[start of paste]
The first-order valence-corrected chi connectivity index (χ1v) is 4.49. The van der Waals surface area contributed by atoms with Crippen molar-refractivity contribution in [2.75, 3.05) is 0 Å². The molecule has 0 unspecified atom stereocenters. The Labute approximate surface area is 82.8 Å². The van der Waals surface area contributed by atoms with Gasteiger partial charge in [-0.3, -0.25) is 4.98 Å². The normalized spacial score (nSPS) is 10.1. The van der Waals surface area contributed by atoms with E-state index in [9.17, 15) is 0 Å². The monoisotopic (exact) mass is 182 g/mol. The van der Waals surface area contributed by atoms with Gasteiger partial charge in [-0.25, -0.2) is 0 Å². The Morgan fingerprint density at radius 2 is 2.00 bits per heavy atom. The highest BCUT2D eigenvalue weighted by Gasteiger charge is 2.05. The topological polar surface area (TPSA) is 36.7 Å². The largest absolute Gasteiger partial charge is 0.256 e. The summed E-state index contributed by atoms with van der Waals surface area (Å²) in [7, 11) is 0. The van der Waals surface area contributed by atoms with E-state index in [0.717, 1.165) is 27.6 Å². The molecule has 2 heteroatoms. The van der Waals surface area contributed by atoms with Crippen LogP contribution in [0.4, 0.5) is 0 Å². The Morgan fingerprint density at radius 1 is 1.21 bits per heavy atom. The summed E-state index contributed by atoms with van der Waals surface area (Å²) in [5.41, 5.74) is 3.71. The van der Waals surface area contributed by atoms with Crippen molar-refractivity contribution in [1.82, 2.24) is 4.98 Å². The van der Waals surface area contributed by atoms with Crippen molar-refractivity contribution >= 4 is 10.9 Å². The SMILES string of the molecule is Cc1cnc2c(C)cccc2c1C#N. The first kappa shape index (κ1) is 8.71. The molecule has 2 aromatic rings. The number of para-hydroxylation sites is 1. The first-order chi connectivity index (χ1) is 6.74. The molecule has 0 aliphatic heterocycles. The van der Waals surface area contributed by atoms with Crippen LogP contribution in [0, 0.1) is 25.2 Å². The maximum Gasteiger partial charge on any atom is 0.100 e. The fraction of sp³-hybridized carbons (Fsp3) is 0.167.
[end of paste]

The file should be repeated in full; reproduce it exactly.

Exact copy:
The first-order valence-corrected chi connectivity index (χ1v) is 4.49. The van der Waals surface area contributed by atoms with Crippen molar-refractivity contribution in [2.75, 3.05) is 0 Å². The molecule has 0 unspecified atom stereocenters. The Labute approximate surface area is 82.8 Å². The van der Waals surface area contributed by atoms with Gasteiger partial charge in [-0.3, -0.25) is 4.98 Å². The normalized spacial score (nSPS) is 10.1. The van der Waals surface area contributed by atoms with E-state index in [9.17, 15) is 0 Å². The monoisotopic (exact) mass is 182 g/mol. The van der Waals surface area contributed by atoms with Gasteiger partial charge in [-0.25, -0.2) is 0 Å². The Morgan fingerprint density at radius 2 is 2.00 bits per heavy atom. The highest BCUT2D eigenvalue weighted by Gasteiger charge is 2.05. The topological polar surface area (TPSA) is 36.7 Å². The largest absolute Gasteiger partial charge is 0.256 e. The summed E-state index contributed by atoms with van der Waals surface area (Å²) in [7, 11) is 0. The van der Waals surface area contributed by atoms with E-state index in [0.717, 1.165) is 27.6 Å². The molecule has 2 heteroatoms. The van der Waals surface area contributed by atoms with Crippen LogP contribution in [0.4, 0.5) is 0 Å². The Morgan fingerprint density at radius 1 is 1.21 bits per heavy atom. The summed E-state index contributed by atoms with van der Waals surface area (Å²) in [5.41, 5.74) is 3.71. The van der Waals surface area contributed by atoms with Crippen molar-refractivity contribution in [1.82, 2.24) is 4.98 Å². The van der Waals surface area contributed by atoms with Crippen molar-refractivity contribution >= 4 is 10.9 Å². The SMILES string of the molecule is Cc1cnc2c(C)cccc2c1C#N. The first kappa shape index (κ1) is 8.71. The molecule has 2 aromatic rings. The number of para-hydroxylation sites is 1. The first-order chi connectivity index (χ1) is 6.74. The molecule has 0 aliphatic heterocycles. The van der Waals surface area contributed by atoms with Crippen LogP contribution in [0, 0.1) is 25.2 Å². The maximum Gasteiger partial charge on any atom is 0.100 e. The fraction of sp³-hybridized carbons (Fsp3) is 0.167.